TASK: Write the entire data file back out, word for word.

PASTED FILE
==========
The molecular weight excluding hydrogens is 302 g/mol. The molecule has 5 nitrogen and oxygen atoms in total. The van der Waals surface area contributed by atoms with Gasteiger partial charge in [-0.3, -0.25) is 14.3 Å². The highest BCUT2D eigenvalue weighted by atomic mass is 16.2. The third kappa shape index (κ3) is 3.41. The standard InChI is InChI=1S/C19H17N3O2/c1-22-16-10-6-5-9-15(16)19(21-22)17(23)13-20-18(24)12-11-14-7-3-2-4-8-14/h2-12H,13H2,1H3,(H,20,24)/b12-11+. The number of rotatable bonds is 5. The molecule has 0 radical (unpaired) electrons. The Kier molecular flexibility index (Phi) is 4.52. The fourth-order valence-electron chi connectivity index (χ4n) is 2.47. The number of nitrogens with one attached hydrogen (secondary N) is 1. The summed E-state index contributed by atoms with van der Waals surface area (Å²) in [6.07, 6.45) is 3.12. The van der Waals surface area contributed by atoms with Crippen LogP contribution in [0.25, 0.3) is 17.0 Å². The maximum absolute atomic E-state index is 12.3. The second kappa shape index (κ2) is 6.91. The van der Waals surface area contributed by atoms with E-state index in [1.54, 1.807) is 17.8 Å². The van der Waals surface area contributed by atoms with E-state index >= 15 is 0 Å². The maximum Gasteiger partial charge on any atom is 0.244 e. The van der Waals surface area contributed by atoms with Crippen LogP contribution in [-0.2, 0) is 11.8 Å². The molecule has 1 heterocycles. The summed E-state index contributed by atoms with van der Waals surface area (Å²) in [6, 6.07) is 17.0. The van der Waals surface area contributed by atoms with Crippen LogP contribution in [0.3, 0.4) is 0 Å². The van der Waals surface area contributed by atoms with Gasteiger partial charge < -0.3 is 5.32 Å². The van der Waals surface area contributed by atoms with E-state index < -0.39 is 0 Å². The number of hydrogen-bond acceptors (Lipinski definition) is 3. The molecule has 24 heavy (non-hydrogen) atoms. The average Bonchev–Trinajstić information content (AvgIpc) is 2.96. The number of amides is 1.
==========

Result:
The molecular weight excluding hydrogens is 302 g/mol. The molecule has 5 nitrogen and oxygen atoms in total. The van der Waals surface area contributed by atoms with Gasteiger partial charge in [-0.3, -0.25) is 14.3 Å². The highest BCUT2D eigenvalue weighted by atomic mass is 16.2. The third kappa shape index (κ3) is 3.41. The standard InChI is InChI=1S/C19H17N3O2/c1-22-16-10-6-5-9-15(16)19(21-22)17(23)13-20-18(24)12-11-14-7-3-2-4-8-14/h2-12H,13H2,1H3,(H,20,24)/b12-11+. The number of rotatable bonds is 5. The molecule has 0 radical (unpaired) electrons. The Kier molecular flexibility index (Phi) is 4.52. The fourth-order valence-electron chi connectivity index (χ4n) is 2.47. The number of nitrogens with one attached hydrogen (secondary N) is 1. The summed E-state index contributed by atoms with van der Waals surface area (Å²) in [6.07, 6.45) is 3.12. The van der Waals surface area contributed by atoms with Crippen LogP contribution in [0.25, 0.3) is 17.0 Å². The maximum absolute atomic E-state index is 12.3. The second kappa shape index (κ2) is 6.91. The van der Waals surface area contributed by atoms with E-state index in [1.54, 1.807) is 17.8 Å². The van der Waals surface area contributed by atoms with E-state index >= 15 is 0 Å². The maximum Gasteiger partial charge on any atom is 0.244 e. The van der Waals surface area contributed by atoms with Crippen LogP contribution in [-0.2, 0) is 11.8 Å². The molecule has 1 heterocycles. The summed E-state index contributed by atoms with van der Waals surface area (Å²) in [6, 6.07) is 17.0. The van der Waals surface area contributed by atoms with Crippen LogP contribution in [0.3, 0.4) is 0 Å². The van der Waals surface area contributed by atoms with Gasteiger partial charge < -0.3 is 5.32 Å². The van der Waals surface area contributed by atoms with E-state index < -0.39 is 0 Å². The number of hydrogen-bond acceptors (Lipinski definition) is 3. The molecule has 24 heavy (non-hydrogen) atoms. The average Bonchev–Trinajstić information content (AvgIpc) is 2.96. The number of amides is 1.